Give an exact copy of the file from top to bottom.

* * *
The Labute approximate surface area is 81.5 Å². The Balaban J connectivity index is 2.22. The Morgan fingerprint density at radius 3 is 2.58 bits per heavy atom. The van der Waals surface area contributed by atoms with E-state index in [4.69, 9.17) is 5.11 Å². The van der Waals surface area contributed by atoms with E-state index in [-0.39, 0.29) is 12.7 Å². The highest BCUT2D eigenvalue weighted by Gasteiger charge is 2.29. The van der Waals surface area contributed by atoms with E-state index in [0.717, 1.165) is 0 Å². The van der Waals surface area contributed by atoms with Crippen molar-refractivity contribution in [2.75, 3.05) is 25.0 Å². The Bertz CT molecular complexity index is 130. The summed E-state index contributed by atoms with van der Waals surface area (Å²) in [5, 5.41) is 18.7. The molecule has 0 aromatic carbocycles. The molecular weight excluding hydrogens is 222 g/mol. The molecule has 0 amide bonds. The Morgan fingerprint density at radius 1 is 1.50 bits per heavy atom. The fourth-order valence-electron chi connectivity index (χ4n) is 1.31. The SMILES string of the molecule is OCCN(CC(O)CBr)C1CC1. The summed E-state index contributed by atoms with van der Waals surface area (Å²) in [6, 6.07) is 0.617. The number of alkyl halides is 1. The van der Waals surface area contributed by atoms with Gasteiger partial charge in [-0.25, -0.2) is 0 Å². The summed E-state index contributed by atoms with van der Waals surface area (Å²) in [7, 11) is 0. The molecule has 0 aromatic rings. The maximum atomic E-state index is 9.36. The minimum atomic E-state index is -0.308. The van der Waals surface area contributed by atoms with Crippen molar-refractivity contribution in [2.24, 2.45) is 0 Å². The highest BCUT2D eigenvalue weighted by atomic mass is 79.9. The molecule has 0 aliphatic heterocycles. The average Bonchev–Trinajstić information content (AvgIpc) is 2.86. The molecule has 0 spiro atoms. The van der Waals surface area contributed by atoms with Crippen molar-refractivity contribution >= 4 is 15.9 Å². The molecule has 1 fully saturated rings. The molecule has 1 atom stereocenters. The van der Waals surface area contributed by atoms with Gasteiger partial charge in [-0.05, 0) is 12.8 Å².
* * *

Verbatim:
The Labute approximate surface area is 81.5 Å². The Balaban J connectivity index is 2.22. The Morgan fingerprint density at radius 3 is 2.58 bits per heavy atom. The van der Waals surface area contributed by atoms with E-state index in [4.69, 9.17) is 5.11 Å². The van der Waals surface area contributed by atoms with E-state index in [-0.39, 0.29) is 12.7 Å². The highest BCUT2D eigenvalue weighted by Gasteiger charge is 2.29. The van der Waals surface area contributed by atoms with E-state index in [0.717, 1.165) is 0 Å². The van der Waals surface area contributed by atoms with Crippen molar-refractivity contribution in [2.75, 3.05) is 25.0 Å². The Bertz CT molecular complexity index is 130. The summed E-state index contributed by atoms with van der Waals surface area (Å²) in [5, 5.41) is 18.7. The molecule has 0 aromatic carbocycles. The molecular weight excluding hydrogens is 222 g/mol. The molecule has 0 amide bonds. The Morgan fingerprint density at radius 1 is 1.50 bits per heavy atom. The fourth-order valence-electron chi connectivity index (χ4n) is 1.31. The SMILES string of the molecule is OCCN(CC(O)CBr)C1CC1. The summed E-state index contributed by atoms with van der Waals surface area (Å²) in [6, 6.07) is 0.617. The number of alkyl halides is 1. The van der Waals surface area contributed by atoms with Gasteiger partial charge in [-0.25, -0.2) is 0 Å². The summed E-state index contributed by atoms with van der Waals surface area (Å²) in [7, 11) is 0. The molecule has 0 aromatic rings. The maximum atomic E-state index is 9.36. The minimum atomic E-state index is -0.308. The van der Waals surface area contributed by atoms with Crippen molar-refractivity contribution in [2.24, 2.45) is 0 Å². The highest BCUT2D eigenvalue weighted by atomic mass is 79.9. The molecule has 0 aliphatic heterocycles. The average Bonchev–Trinajstić information content (AvgIpc) is 2.86. The molecule has 0 spiro atoms. The van der Waals surface area contributed by atoms with Crippen molar-refractivity contribution >= 4 is 15.9 Å². The molecule has 1 fully saturated rings. The molecule has 1 atom stereocenters. The van der Waals surface area contributed by atoms with Gasteiger partial charge in [-0.05, 0) is 12.8 Å².